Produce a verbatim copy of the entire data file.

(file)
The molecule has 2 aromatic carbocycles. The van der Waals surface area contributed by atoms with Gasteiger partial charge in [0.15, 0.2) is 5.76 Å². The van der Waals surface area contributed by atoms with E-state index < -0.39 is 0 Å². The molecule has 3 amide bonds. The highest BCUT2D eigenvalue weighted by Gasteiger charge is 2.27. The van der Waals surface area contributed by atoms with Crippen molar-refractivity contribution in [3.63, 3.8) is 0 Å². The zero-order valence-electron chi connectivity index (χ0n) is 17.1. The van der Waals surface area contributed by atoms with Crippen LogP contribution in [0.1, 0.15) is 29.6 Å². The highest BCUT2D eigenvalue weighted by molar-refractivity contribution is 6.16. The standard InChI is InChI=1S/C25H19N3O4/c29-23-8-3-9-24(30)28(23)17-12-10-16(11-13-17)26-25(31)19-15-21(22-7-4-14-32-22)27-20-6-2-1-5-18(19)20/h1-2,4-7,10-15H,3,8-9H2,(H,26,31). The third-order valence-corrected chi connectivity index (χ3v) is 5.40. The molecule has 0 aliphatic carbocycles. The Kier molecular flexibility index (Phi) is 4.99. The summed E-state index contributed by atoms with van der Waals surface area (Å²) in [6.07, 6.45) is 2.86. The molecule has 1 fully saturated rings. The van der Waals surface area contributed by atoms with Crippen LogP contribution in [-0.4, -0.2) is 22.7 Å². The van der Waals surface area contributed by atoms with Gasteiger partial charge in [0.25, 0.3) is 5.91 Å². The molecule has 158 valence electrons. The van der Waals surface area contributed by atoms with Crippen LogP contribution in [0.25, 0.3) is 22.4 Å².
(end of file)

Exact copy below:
The molecule has 2 aromatic carbocycles. The van der Waals surface area contributed by atoms with Gasteiger partial charge in [0.15, 0.2) is 5.76 Å². The van der Waals surface area contributed by atoms with E-state index < -0.39 is 0 Å². The molecule has 3 amide bonds. The highest BCUT2D eigenvalue weighted by Gasteiger charge is 2.27. The van der Waals surface area contributed by atoms with Crippen molar-refractivity contribution in [3.63, 3.8) is 0 Å². The zero-order valence-electron chi connectivity index (χ0n) is 17.1. The van der Waals surface area contributed by atoms with Crippen LogP contribution in [0.1, 0.15) is 29.6 Å². The highest BCUT2D eigenvalue weighted by molar-refractivity contribution is 6.16. The standard InChI is InChI=1S/C25H19N3O4/c29-23-8-3-9-24(30)28(23)17-12-10-16(11-13-17)26-25(31)19-15-21(22-7-4-14-32-22)27-20-6-2-1-5-18(19)20/h1-2,4-7,10-15H,3,8-9H2,(H,26,31). The third-order valence-corrected chi connectivity index (χ3v) is 5.40. The molecule has 0 aliphatic carbocycles. The Kier molecular flexibility index (Phi) is 4.99. The summed E-state index contributed by atoms with van der Waals surface area (Å²) in [6.07, 6.45) is 2.86. The molecule has 1 fully saturated rings. The van der Waals surface area contributed by atoms with Crippen LogP contribution in [-0.4, -0.2) is 22.7 Å². The van der Waals surface area contributed by atoms with Gasteiger partial charge in [0.25, 0.3) is 5.91 Å². The molecule has 158 valence electrons. The van der Waals surface area contributed by atoms with Crippen LogP contribution in [0.25, 0.3) is 22.4 Å².